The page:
Nearly two-thirds, or 63%, of respondents are dissatisfied with U.S. immigration overall, and a large majority of that group specifically wants levels decreased. Just 8% are dissatisfied because they want to see more immigration, while the remaining 15% are either unsure why they feel that way or want immigration to remain the same.
Broken down by party, 71% of Republicans think immigration levels are too high, compared to just 19% of Democrats who feel the same.
In early January, Joe Biden’s administration announced some measures to supposedly increase security at the Mexican border and to reduce illegal crossings, based on certain rules that would expand regulatory channels for orderly movement, while speeding up the removal of migrants.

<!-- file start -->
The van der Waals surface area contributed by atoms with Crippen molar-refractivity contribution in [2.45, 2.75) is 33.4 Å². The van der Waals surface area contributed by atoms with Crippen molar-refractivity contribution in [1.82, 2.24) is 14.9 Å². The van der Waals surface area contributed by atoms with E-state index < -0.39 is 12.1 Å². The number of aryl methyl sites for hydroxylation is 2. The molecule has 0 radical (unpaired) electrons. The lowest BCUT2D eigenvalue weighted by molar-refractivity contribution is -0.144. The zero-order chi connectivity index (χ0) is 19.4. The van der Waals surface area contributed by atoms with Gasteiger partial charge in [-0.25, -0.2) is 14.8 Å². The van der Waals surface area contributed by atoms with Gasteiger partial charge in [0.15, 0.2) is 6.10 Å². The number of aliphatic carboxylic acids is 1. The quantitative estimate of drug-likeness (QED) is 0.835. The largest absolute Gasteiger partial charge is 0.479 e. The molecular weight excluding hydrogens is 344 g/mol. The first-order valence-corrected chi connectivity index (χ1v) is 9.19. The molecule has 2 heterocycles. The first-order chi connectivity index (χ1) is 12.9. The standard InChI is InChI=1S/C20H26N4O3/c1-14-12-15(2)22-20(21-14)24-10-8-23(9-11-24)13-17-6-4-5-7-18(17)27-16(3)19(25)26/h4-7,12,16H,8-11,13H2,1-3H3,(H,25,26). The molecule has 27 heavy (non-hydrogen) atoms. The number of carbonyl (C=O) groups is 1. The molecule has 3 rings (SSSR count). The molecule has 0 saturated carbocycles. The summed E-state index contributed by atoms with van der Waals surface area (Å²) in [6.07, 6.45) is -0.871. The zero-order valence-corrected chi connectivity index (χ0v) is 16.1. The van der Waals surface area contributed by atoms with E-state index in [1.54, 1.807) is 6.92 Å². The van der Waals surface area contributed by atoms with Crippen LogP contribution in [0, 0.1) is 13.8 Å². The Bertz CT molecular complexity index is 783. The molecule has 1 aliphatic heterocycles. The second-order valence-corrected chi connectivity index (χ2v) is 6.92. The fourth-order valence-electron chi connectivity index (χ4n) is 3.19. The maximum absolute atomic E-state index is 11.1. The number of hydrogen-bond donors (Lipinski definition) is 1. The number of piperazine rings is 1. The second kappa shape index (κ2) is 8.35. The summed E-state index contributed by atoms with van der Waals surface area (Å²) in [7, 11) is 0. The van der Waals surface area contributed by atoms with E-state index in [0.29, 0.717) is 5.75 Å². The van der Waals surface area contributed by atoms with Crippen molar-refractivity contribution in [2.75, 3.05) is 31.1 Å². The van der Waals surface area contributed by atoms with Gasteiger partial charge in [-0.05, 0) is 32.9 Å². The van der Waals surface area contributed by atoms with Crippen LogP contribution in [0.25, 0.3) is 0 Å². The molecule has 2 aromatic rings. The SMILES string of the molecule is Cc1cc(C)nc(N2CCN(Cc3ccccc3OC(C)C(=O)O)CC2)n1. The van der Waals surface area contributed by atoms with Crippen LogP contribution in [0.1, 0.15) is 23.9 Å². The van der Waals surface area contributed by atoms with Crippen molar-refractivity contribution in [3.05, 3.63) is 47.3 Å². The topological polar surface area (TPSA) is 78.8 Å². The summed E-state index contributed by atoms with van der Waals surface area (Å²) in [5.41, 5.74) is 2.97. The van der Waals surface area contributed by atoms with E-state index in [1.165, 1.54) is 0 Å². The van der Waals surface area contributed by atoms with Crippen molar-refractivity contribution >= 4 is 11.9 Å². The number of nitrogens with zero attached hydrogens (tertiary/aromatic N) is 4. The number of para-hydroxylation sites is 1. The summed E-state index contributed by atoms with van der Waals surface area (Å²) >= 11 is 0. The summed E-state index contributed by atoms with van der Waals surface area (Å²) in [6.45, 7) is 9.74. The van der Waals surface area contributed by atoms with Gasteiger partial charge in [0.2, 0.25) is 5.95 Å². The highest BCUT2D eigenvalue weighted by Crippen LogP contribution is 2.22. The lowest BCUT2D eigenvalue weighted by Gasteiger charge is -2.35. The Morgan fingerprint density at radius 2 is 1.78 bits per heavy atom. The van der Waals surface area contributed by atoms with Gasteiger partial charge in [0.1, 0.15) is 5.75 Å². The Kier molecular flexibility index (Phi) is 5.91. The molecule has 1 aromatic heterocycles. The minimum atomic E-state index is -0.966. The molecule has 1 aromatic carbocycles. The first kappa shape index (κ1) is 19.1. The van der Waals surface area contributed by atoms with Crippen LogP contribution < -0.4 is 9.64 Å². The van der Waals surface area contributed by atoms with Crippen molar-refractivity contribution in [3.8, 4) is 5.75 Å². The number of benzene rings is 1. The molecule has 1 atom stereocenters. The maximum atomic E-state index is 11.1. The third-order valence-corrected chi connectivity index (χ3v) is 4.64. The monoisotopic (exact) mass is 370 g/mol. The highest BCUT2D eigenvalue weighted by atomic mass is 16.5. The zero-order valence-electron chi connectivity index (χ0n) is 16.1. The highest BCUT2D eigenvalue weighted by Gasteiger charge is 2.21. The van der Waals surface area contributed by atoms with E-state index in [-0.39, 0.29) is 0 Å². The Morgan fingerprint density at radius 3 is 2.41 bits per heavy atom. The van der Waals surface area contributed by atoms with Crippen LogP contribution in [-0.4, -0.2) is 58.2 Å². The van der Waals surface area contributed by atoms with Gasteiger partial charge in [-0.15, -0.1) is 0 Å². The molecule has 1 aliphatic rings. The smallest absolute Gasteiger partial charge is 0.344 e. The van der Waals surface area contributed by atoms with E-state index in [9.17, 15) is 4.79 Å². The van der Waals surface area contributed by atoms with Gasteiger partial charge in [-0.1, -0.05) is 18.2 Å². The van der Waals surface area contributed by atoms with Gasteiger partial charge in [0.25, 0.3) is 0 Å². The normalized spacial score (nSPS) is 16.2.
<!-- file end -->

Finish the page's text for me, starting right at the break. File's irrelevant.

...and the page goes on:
The U.S. government indicated an extension of the so-called humanitarian paroling process, which provides for up to 30,000 people from Nicaragua, Cuba, Venezuela and Haiti to travel to the United States per month for two years.
With their new control of the House, Republicans in Congress have already begun examining Biden administration border policies as tensions about immigration at the southern border simmer.
On January, a coalition of 20 Republican-led states sued Biden´s administration to halt his new migration program for these four Latin American countries, alleging this initiative, which allows up to 360,000 citizens from those nations to enter northern territory each year, is allegedly illegal.
President Biden in his State of the Union address last week tried to paint immigration reform as a bipartisan issue, saying “America’s border problems won’t be fixed until Congress acts.”